From Middle English erraunt [and other forms], from Anglo-Norman erraunt, from Old French errant, the present participle of errer (“to walk (to); to wander (to); (figuratively) to travel, voyage”), and then:
- from Vulgar Latin iterāre (compare Late Latin itinerāre, itinerāri (“to travel, voyage”)), from Latin iter (“a route (including a journey, trip; a course; a path; a road)”), ultimately from Proto-Indo-European *h₁ey- (“to go”); and
- from Latin errantem, the accusative feminine or masculine singular of errāns (“straying, errant; wandering”), the present active participle of errō (“to rove, wander; to get lost, go astray; to err, wander from the truth”), ultimately from Proto-Indo-European *h₁ers- (“to flow”).
- (Received Pronunciation) IPA(key): /ˈɛɹ(ə)nt/
Audio (Southern England) (file)
- (General American) IPA(key): /ˈɛɹənt/
- Homophone: arrant (in accents with the Mary–marry–merry merger)
- Hyphenation: er‧rant
- Straying from the proper course or standard, or outside established limits.
- 1650, Thomas Browne, Pseudodoxia Epidemica: […], 2nd edition, London: […] A[braham] Miller, for Edw[ard] Dod and Nath[aniel] Ekins, […], OCLC 152706203, 6th book, page 244:
- In that there are just seven Planets or errant Stars in the lower Orbs of heaven: but it is now demonstrable unto sense, that there are many more
- 1941 October, “Notes and News: A Highland Runaway”, in Railway Magazine, page 469:
- They were all doomed to be disappointed, however, for the errant engine decided at Stanley junction to spend the remainder of its crowded hour of freedom on the Aberdeen line, and finally came to rest, short of breath, in the dip between Ballathie and Cargill, near the bridge over the Tay.
- Roving around; wandering.
- Prone to making errors; misbehaving.
- We ran down the street in pursuit of the errant dog.
- (chiefly with a negative connotation, obsolete) Obsolete form of .
Although arrant is a variant of errant, their modern meanings have diverged. Arrant is used in the sense “complete; downright; utter” (for example, “arrant knaves”), while errant means “roving around; wandering” and is often used after the noun it modifies (for example, “knight errant”). The use of errant to mean “complete; downright; utter”, and arrant to mean “roving around; wandering”, is obsolete.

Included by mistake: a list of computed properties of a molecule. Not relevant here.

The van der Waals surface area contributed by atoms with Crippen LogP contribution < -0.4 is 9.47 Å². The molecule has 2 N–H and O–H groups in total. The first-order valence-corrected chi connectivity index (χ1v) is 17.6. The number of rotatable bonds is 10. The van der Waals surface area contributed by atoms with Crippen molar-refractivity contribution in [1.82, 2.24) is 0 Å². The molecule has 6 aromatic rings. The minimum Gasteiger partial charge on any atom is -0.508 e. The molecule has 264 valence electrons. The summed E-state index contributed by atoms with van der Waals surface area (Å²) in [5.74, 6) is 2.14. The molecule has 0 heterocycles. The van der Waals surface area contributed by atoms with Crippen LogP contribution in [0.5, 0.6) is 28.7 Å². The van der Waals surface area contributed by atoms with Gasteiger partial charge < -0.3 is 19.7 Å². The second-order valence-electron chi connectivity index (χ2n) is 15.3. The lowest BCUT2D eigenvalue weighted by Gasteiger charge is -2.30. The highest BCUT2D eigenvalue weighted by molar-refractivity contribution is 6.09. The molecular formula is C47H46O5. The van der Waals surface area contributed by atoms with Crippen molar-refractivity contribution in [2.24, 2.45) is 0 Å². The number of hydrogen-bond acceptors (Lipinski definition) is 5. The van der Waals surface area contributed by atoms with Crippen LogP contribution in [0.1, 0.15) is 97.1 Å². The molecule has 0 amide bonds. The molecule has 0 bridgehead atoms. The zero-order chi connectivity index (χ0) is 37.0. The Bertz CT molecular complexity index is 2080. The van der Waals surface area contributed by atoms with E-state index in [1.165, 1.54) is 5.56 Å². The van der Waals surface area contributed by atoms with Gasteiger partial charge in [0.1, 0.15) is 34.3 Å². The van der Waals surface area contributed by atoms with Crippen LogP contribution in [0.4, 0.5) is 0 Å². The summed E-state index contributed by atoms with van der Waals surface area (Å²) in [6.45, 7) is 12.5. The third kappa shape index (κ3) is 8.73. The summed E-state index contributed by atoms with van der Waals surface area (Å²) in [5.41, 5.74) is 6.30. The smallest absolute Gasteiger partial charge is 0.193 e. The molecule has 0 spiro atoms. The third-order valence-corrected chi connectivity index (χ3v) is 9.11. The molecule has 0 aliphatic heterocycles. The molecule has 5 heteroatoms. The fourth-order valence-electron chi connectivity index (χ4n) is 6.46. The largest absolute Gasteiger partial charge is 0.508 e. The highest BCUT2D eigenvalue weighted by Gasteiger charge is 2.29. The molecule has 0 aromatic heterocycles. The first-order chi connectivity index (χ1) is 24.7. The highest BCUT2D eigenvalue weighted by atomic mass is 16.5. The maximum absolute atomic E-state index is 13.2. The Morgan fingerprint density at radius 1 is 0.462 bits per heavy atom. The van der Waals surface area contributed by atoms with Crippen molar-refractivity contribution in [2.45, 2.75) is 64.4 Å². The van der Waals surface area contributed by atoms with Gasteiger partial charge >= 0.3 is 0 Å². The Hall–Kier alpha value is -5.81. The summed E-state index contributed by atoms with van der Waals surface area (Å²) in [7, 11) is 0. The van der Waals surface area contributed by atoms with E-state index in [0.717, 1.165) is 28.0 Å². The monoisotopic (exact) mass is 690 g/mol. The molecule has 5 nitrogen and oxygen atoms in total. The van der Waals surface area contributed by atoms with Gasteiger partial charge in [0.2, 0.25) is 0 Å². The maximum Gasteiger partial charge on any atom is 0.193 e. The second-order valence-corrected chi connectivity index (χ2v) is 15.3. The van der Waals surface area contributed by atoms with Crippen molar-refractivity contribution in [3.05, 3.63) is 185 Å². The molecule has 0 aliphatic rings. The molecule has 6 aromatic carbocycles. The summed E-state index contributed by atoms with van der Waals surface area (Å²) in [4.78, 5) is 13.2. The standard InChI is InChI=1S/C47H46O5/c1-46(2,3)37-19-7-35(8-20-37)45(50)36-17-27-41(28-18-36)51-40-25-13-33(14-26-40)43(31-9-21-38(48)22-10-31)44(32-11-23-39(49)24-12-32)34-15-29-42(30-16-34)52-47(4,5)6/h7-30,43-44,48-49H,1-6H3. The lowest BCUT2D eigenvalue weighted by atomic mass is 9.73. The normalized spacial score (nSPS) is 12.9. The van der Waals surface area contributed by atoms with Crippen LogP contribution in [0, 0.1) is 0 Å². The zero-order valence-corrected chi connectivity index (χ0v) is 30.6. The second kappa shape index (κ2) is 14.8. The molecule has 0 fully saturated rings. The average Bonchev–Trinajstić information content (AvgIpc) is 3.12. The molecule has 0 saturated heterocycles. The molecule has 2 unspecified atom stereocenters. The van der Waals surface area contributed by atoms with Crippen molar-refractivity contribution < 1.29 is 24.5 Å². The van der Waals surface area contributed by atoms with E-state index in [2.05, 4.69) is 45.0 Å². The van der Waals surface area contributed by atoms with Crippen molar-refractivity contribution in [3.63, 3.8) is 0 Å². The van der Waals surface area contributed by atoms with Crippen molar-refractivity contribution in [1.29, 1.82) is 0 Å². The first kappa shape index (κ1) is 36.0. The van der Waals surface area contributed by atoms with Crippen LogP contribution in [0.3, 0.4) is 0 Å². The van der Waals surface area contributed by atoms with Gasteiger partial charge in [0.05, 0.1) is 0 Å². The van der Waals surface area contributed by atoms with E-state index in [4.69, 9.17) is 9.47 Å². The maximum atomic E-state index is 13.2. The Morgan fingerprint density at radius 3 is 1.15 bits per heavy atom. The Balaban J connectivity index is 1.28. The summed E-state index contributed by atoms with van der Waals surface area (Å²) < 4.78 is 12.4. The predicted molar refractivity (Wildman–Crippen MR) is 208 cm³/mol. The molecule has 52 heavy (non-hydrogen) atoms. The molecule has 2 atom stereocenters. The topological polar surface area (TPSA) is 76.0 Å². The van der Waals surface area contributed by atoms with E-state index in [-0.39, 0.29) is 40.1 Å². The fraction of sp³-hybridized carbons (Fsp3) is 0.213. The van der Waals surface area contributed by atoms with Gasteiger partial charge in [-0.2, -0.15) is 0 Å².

errant (plural errants)
- “errant, arrant”, in Merriam–Webster’s Dictionary of English Usage, Springfield, Mass.: Merriam-Webster, 1994, →ISBN, pages 406–407.
- William Safire (22 January 2006), “On Language: Arrant Nonsense”, in The New York Times Magazine, New York, N.Y.: The New York Times Company, ISSN 0028-7822, OCLC 762261046, archived from the original on 8 September 2021.
- Paul Brians (2009), “arrant/errant”, in Common Errors in English Usage, 2nd edition, Wilsonville, Or.: William, James & Company, →ISBN.
- “errant”, in The American Heritage Dictionary of the English Language, 5th edition, Boston, Mass.: Houghton Mifflin Harcourt, 2016, →ISBN.
errant (masculine and feminine plural errants)
errant m (plural errants)
See the etymology of the corresponding lemma form.
- present participle of errar
- “errant”, in Trésor de la langue française informatisé [Digitized Treasury of the French Language], 2012.
errant m (oblique and nominative feminine singular errant or errante)
- wandering; nomadic
- 12th century CE, Thomas de Kent, Roman de toute chevalerie [Roman of all chivalry], translation of Alexander romance; republished as B. Foster, with the assistance of I. Short, editor, The Anglo-Norman 'Alexander', London: Anglo-Norman Text Society, 1976, ANTS 29-31 (1976), and 32-33 (1977):
- si est un pople qe n’est mie erranz; Ja n'istra de son regne
- If it's a people that is not nomadic, it will never leave his kingdom